Surfing is a great way to get to know your physical capabilities, but also to help improve some of them. Whilst a great deal of learning how to surf has to do with technique, an equally important factor is the board.
Getting the right type of surfboard can be a game changer. This is where for most beginners it’s recommended that they buy soft surfboard. Soft surfboards are generally made with large volumes to help newbies learn how to balance the board more easily. This also means that the chances of someone getting hurt are lower. Unlike hard surfboards, soft surfboards are more affordable and safer – they are a beginner surfer’s best friend.
What Are Soft Top Surfboards Made of?
The most commonly used material to make surfboards in general is polyurethane. Soft surfboards made of this lightweight and easily-to-shape material can be found everywhere. PU once had a global market share of 90% and although today this isn’t the case, still PU blank soft surfboards are a great choice.
A soft surfboard with a polystyrene foam core is both a lighter and less resistant alternative to PU softboards. PS surfboards are a more environmentally friendly option since they are not as toxic and can be recycled. But one big downside of PS boards is that they are more difficult to manufacture hence why they are more expensive. PS boards are also not as strong as boards with PU foam blanks.
Expanded polystyrene foam is a version of polystyrene that includes small foam balls placed in an enclosure. Just like PS, EPS is extremely light and buoyant whilst it is extremely difficult to shape. However, unlike both PS and PU, a soft surfboard made of EPS is actually one of the most environmentally friendly options.
Extruded polystyrene is a 100% closed cell foam that doesn’t absorb water even when it’s dinged. XTR/ XPS is highly resistant to strong impacts and it offers great flex memory whilst it isn’t too rigid to ride on. Like PS though they are extremely expensive to manufacture but have great responsiveness.
Epoxy boards are made of PS or EPS together with, fibreglass cloth, and epoxy resin. This combination of materials makes for a lighter and more durable board. The epoxy resin adds stiffness and PU adds resistance to damage. Epoxy boards have a unique feeling to them and the boards themselves have more buoyancy and thus feel “floatier”. They also paddle faster and allow you to gain more speed from a wave. Epoxy softboards can be cleaned with denatured alcohol and are more environmentally friendly than the above-mentioned materials. This all comes at the highest price possible on a surfboard.
Do Soft Top Surfboards Need Wax?
Whilst various surf brands have put grippier top layers on their softboards the need for wax is still there. Because the level of grip waxing provides it can’t be matched by any type of grip tape.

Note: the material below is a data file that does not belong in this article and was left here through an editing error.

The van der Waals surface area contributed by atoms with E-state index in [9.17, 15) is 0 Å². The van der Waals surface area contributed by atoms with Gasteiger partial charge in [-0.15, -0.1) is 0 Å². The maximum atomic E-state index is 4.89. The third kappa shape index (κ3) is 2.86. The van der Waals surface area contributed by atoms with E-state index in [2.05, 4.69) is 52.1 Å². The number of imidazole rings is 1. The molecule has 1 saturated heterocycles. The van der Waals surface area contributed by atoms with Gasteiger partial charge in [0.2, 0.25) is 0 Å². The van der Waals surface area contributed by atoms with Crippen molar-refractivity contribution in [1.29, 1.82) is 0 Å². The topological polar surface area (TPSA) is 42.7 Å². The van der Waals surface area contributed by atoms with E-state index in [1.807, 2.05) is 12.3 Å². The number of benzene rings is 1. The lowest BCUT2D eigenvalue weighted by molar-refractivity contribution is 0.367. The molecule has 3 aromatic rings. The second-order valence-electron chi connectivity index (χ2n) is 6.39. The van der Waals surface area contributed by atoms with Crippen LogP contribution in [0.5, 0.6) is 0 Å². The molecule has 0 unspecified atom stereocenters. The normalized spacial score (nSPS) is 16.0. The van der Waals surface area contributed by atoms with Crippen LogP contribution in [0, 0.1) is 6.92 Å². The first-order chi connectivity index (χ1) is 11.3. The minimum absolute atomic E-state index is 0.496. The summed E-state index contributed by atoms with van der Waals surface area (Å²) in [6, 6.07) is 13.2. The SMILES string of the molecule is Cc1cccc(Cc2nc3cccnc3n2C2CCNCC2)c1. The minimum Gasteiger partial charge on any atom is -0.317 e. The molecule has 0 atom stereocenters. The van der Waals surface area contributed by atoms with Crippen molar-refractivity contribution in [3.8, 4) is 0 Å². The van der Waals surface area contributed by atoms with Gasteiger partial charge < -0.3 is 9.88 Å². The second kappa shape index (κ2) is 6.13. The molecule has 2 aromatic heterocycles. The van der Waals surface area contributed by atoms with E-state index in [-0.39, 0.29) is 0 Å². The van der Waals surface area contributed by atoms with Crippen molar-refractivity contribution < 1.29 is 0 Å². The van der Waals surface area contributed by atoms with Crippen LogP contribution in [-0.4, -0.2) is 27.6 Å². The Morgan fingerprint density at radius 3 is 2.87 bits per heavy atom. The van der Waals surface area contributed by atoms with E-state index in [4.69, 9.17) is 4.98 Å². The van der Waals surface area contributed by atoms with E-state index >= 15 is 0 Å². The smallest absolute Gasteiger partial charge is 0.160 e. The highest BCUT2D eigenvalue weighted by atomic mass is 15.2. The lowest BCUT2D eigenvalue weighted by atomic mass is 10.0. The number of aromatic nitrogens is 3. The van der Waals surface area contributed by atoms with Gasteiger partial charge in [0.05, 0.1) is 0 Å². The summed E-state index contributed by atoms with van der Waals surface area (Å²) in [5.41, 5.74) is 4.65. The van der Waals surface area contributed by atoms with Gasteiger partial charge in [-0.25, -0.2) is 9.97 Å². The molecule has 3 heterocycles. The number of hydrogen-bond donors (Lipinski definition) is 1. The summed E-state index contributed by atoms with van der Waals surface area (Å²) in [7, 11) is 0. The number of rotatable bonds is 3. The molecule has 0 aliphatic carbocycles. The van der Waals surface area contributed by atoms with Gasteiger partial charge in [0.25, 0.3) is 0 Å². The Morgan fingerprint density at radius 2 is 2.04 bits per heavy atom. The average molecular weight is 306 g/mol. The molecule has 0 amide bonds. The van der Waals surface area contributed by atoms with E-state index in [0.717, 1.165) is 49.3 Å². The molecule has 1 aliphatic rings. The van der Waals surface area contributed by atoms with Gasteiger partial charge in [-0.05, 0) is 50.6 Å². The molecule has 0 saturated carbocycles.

How to Wax a Soft Top Surfboard?
- First things first, before you apply anything to your soft top board you’ll need to clean it with any degreasing solvent you can get your hands onto. But preferably it should be an eco degreaser as it’s not going to be as bad for the foam or your hands.
- After you’ve cleaned the board, it’s time to apply the first layer of wax, the basecoat. This is a thicker layer which should cover the whole surface of the board, especially where your hands and feet might touch it. When you’re done applying the basecoat wax, it is time to apply the surf wax.
- Surf wax is available in different levels of softness. Typically a softer surf wax is better for cold water and a stiff wax is better for warm water. On the wax itself you’ll see the degrees in which the product is applicable for. When applying the wax on your board make sure to do some cross hatching so you have a pattern on the board for better grip. Over time the wax will get greyish and start to wear off which is normal. This is where you”ll need to get rid of it and apply a new layer of both basecoat and surf wax.
How to Remove Wax from Soft Top Surfboard?
- Removing the worn off wax from your board starts by having it placed down on a flat surface. Get a hair dryer, set it at a low temperature and start heating up the surface of the board. When the wax starts melting, get your wax scraper and start removing the sticky residue.
- If you don’t have a hair dryer handy, pour some warm water (around 50°C) all over the board’s surface. Spread the water around the entirety of the surface with your hands and wait for a couple of minutes for the wax to start softening. Get your wax scraper and scrape away. Make sure you rinse the board afterwards with fresh water.